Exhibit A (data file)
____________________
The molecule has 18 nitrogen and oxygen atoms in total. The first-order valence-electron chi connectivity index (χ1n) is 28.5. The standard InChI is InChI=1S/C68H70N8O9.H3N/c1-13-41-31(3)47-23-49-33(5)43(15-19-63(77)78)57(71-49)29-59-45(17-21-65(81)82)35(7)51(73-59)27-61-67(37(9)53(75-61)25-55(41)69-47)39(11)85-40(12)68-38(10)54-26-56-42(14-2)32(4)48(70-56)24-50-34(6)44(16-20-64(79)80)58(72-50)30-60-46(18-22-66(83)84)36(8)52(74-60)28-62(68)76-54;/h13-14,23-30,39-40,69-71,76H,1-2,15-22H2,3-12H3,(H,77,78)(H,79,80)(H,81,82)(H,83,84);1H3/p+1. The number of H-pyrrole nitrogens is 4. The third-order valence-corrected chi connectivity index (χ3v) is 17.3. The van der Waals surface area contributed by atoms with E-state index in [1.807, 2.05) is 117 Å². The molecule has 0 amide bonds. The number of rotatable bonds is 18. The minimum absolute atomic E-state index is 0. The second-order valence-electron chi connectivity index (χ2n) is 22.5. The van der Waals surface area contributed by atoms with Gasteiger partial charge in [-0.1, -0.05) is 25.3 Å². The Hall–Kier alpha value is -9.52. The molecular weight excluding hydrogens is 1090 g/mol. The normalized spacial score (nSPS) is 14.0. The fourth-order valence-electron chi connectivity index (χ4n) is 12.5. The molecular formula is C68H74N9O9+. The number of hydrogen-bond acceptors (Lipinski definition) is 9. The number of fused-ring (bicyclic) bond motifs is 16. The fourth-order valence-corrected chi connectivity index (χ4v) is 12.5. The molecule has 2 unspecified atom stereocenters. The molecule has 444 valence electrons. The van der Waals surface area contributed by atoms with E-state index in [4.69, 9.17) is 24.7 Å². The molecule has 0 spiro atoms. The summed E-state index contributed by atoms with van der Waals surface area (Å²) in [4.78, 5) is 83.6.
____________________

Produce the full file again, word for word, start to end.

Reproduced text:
The molecule has 18 nitrogen and oxygen atoms in total. The first-order valence-electron chi connectivity index (χ1n) is 28.5. The standard InChI is InChI=1S/C68H70N8O9.H3N/c1-13-41-31(3)47-23-49-33(5)43(15-19-63(77)78)57(71-49)29-59-45(17-21-65(81)82)35(7)51(73-59)27-61-67(37(9)53(75-61)25-55(41)69-47)39(11)85-40(12)68-38(10)54-26-56-42(14-2)32(4)48(70-56)24-50-34(6)44(16-20-64(79)80)58(72-50)30-60-46(18-22-66(83)84)36(8)52(74-60)28-62(68)76-54;/h13-14,23-30,39-40,69-71,76H,1-2,15-22H2,3-12H3,(H,77,78)(H,79,80)(H,81,82)(H,83,84);1H3/p+1. The number of H-pyrrole nitrogens is 4. The third-order valence-corrected chi connectivity index (χ3v) is 17.3. The van der Waals surface area contributed by atoms with E-state index in [1.807, 2.05) is 117 Å². The molecule has 0 amide bonds. The number of rotatable bonds is 18. The minimum absolute atomic E-state index is 0. The second-order valence-electron chi connectivity index (χ2n) is 22.5. The van der Waals surface area contributed by atoms with Gasteiger partial charge in [-0.1, -0.05) is 25.3 Å². The Hall–Kier alpha value is -9.52. The molecular weight excluding hydrogens is 1090 g/mol. The normalized spacial score (nSPS) is 14.0. The fourth-order valence-electron chi connectivity index (χ4n) is 12.5. The molecular formula is C68H74N9O9+. The number of hydrogen-bond acceptors (Lipinski definition) is 9. The number of fused-ring (bicyclic) bond motifs is 16. The fourth-order valence-corrected chi connectivity index (χ4v) is 12.5. The molecule has 2 unspecified atom stereocenters. The molecule has 444 valence electrons. The van der Waals surface area contributed by atoms with E-state index in [4.69, 9.17) is 24.7 Å². The molecule has 0 spiro atoms. The summed E-state index contributed by atoms with van der Waals surface area (Å²) in [4.78, 5) is 83.6.